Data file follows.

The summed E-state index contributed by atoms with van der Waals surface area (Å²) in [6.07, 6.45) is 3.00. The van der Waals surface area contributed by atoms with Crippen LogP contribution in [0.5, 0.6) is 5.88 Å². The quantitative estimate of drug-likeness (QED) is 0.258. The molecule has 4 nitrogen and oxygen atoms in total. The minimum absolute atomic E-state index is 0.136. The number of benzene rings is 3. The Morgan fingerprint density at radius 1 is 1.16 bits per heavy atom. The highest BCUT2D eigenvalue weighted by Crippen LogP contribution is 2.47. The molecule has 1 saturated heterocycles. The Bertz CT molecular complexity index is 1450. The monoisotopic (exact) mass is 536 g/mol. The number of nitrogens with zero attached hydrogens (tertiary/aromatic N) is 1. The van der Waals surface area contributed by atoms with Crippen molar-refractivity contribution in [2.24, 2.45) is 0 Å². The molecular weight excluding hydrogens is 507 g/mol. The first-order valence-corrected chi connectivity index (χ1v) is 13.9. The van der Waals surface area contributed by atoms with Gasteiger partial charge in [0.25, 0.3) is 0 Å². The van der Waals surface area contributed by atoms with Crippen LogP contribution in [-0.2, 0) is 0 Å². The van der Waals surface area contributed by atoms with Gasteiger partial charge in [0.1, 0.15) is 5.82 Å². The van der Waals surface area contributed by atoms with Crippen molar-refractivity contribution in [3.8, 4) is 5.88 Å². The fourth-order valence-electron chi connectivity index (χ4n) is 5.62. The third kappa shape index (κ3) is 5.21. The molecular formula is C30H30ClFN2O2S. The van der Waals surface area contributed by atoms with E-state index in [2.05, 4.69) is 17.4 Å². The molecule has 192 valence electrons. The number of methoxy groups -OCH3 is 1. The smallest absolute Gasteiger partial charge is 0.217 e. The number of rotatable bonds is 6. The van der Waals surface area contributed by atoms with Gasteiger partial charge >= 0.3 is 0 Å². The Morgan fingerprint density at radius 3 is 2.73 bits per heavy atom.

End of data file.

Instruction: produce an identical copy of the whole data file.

The summed E-state index contributed by atoms with van der Waals surface area (Å²) in [6.07, 6.45) is 3.00. The van der Waals surface area contributed by atoms with Crippen LogP contribution in [0.5, 0.6) is 5.88 Å². The quantitative estimate of drug-likeness (QED) is 0.258. The molecule has 4 nitrogen and oxygen atoms in total. The minimum absolute atomic E-state index is 0.136. The number of benzene rings is 3. The Morgan fingerprint density at radius 1 is 1.16 bits per heavy atom. The highest BCUT2D eigenvalue weighted by Crippen LogP contribution is 2.47. The molecule has 1 saturated heterocycles. The Bertz CT molecular complexity index is 1450. The monoisotopic (exact) mass is 536 g/mol. The number of nitrogens with zero attached hydrogens (tertiary/aromatic N) is 1. The van der Waals surface area contributed by atoms with Crippen molar-refractivity contribution in [2.24, 2.45) is 0 Å². The molecular weight excluding hydrogens is 507 g/mol. The first-order valence-corrected chi connectivity index (χ1v) is 13.9. The van der Waals surface area contributed by atoms with Gasteiger partial charge in [0.25, 0.3) is 0 Å². The van der Waals surface area contributed by atoms with Crippen LogP contribution in [-0.2, 0) is 0 Å². The van der Waals surface area contributed by atoms with Gasteiger partial charge in [0.1, 0.15) is 5.82 Å². The van der Waals surface area contributed by atoms with Crippen molar-refractivity contribution in [3.8, 4) is 5.88 Å². The fourth-order valence-electron chi connectivity index (χ4n) is 5.62. The third kappa shape index (κ3) is 5.21. The molecular formula is C30H30ClFN2O2S. The van der Waals surface area contributed by atoms with E-state index in [2.05, 4.69) is 17.4 Å². The molecule has 192 valence electrons. The number of methoxy groups -OCH3 is 1. The smallest absolute Gasteiger partial charge is 0.217 e. The number of rotatable bonds is 6. The van der Waals surface area contributed by atoms with Gasteiger partial charge >= 0.3 is 0 Å². The Morgan fingerprint density at radius 3 is 2.73 bits per heavy atom.